Muzila steps up efforts in fight against aids

Francistown Mayor Sylvia Muzila believes that new HIV infections can be eliminated by the year 2030.

Muzila outlined how this would be possible during a press briefing held at the Adansonia Hotel on Tuesday to introduce the Mayor 90-90-90 HIV/AIDS intervention initiative.

The global initiative was originally adopted by mayors from around the world at an HIV/AIDS conference in Paris, France, in December 2014.

Aimed at fast tracking action towards ending the HIV/AIDS epidemic by 2030, the project aims to have 90 percent of people living with HIV know their status, have 90 percent of those knowing their HIV positive status on treatment and have 90 percent of those on treatment with suppressed viral loads.

According to the Ghetto’s first citizen, the initiative, which has been running in Gaborone since 2015, will be officially launched in the second city at a ceremony to be attended by Health and Wellness Minister, Dorcus Makgatho, senior government officials, community leaders and other stakeholders next Tuesday (31st of Jan).

“As mayors, we strongly believe we can stop all new infections, avert AIDS related deaths, fight tuberculosis and all other infectious diseases,” Muzila told her audience, adding that this can only be achieved with the community’s participation.

“Together we can achieve or surpass the 90-90-90 targets and even reach a hundred percent,” she stressed, calling on the media and the community to play their part in driving the initiative.

On another note, Muzila said the programme will not only be centered in cities but will include villages and Districts were it will be lead by Council Chairpersons whose status is equal to those of city mayors.

Mayor Muzila went on to note that in order to ensure success in ending the HIV epidemic by 2030 the project will be people centered.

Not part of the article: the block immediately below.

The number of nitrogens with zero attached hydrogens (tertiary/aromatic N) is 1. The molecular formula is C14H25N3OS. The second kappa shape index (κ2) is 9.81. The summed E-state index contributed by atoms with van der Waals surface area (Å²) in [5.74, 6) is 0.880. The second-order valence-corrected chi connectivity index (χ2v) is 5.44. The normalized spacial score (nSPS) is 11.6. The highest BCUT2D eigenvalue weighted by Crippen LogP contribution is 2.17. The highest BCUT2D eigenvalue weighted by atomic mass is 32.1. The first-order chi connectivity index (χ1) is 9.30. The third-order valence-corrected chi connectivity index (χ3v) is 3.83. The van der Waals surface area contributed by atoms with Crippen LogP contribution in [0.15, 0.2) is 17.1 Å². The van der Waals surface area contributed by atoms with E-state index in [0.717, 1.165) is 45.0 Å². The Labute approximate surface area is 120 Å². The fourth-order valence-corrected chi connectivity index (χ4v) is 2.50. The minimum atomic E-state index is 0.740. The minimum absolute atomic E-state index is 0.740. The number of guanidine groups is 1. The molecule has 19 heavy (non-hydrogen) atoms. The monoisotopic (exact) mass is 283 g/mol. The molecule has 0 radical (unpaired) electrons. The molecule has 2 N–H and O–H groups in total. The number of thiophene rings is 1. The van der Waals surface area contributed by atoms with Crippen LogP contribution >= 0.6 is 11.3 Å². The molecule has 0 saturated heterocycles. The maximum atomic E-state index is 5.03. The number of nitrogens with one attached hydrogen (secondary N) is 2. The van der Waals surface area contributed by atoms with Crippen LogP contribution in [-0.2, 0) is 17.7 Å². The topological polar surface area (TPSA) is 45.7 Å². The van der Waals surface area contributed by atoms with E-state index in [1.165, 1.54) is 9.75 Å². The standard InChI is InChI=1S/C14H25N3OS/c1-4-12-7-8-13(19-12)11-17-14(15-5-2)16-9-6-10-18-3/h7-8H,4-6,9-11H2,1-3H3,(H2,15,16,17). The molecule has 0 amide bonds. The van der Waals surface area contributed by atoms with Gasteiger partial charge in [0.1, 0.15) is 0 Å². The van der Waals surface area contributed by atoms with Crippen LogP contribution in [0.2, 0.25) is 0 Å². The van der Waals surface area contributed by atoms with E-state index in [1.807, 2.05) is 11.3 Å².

“We want to achieve this by providing sustained access to testing, treatment and prevention services. We want to put people at the centre of everything we do, especially vulnerable groups such as sex workers, drug users, those who have sex with people of the same sex and young women,” she explained, adding that they would use all tools at their disposal to drive the initiative.

“We will use council resources and others tools to address factors that make people vulnerable. We will also work with service providers, vulnerable populations and law enforcement. We will also mobilize resources for public health and development. We will invest in AIDS response and adapt our city plans and resources for a fast tracked response,” Muzila quipped.

Calling on communities to show some love for those affected by HIV/AIDS, Muzila pleaded, “We can end stigma and discrimination and ensure that every person in our cities and villages has access to life saving HIV and Tuberculosis prevention, treatment, care and support services.”

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